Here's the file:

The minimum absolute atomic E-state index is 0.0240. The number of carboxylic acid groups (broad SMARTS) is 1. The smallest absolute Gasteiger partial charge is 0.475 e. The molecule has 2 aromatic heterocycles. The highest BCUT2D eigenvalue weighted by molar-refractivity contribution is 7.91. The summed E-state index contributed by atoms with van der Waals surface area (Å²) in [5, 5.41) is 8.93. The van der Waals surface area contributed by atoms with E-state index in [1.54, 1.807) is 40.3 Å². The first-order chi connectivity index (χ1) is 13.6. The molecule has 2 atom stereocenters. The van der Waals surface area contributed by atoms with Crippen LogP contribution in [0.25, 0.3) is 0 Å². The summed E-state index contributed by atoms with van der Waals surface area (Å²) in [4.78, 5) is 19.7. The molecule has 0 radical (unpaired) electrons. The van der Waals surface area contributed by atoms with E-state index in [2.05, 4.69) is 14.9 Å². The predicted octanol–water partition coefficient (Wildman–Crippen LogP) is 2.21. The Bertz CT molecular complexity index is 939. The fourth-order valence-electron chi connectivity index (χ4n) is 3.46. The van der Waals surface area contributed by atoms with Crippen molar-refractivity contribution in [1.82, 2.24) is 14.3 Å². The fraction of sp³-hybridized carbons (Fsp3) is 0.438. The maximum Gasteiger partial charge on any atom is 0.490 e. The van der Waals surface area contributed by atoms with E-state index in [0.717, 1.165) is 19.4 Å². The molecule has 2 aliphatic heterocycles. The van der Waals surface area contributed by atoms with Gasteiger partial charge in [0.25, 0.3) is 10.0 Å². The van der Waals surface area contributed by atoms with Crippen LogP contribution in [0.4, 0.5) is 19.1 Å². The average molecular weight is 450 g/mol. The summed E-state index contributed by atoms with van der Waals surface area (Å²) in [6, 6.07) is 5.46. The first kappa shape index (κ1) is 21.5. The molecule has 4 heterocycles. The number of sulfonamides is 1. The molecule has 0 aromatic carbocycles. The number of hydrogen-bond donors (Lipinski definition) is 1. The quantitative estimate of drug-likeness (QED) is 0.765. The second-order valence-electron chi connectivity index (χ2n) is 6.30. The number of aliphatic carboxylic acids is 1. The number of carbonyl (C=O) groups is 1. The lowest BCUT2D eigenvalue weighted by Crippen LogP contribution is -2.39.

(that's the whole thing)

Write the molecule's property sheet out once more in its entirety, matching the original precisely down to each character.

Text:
The minimum absolute atomic E-state index is 0.0240. The number of carboxylic acid groups (broad SMARTS) is 1. The smallest absolute Gasteiger partial charge is 0.475 e. The molecule has 2 aromatic heterocycles. The highest BCUT2D eigenvalue weighted by molar-refractivity contribution is 7.91. The summed E-state index contributed by atoms with van der Waals surface area (Å²) in [5, 5.41) is 8.93. The van der Waals surface area contributed by atoms with E-state index in [1.54, 1.807) is 40.3 Å². The first-order chi connectivity index (χ1) is 13.6. The molecule has 2 atom stereocenters. The van der Waals surface area contributed by atoms with Crippen LogP contribution in [0.25, 0.3) is 0 Å². The summed E-state index contributed by atoms with van der Waals surface area (Å²) in [4.78, 5) is 19.7. The molecule has 0 radical (unpaired) electrons. The van der Waals surface area contributed by atoms with E-state index in [2.05, 4.69) is 14.9 Å². The predicted octanol–water partition coefficient (Wildman–Crippen LogP) is 2.21. The Bertz CT molecular complexity index is 939. The fourth-order valence-electron chi connectivity index (χ4n) is 3.46. The van der Waals surface area contributed by atoms with Crippen molar-refractivity contribution in [1.82, 2.24) is 14.3 Å². The fraction of sp³-hybridized carbons (Fsp3) is 0.438. The maximum Gasteiger partial charge on any atom is 0.490 e. The van der Waals surface area contributed by atoms with E-state index in [0.717, 1.165) is 19.4 Å². The molecule has 2 aliphatic heterocycles. The van der Waals surface area contributed by atoms with Gasteiger partial charge in [0.25, 0.3) is 10.0 Å². The van der Waals surface area contributed by atoms with Crippen LogP contribution in [0.4, 0.5) is 19.1 Å². The average molecular weight is 450 g/mol. The summed E-state index contributed by atoms with van der Waals surface area (Å²) in [6, 6.07) is 5.46. The first kappa shape index (κ1) is 21.5. The molecule has 4 heterocycles. The number of sulfonamides is 1. The molecule has 0 aromatic carbocycles. The number of hydrogen-bond donors (Lipinski definition) is 1. The quantitative estimate of drug-likeness (QED) is 0.765. The second-order valence-electron chi connectivity index (χ2n) is 6.30. The number of aliphatic carboxylic acids is 1. The number of carbonyl (C=O) groups is 1. The lowest BCUT2D eigenvalue weighted by Crippen LogP contribution is -2.39.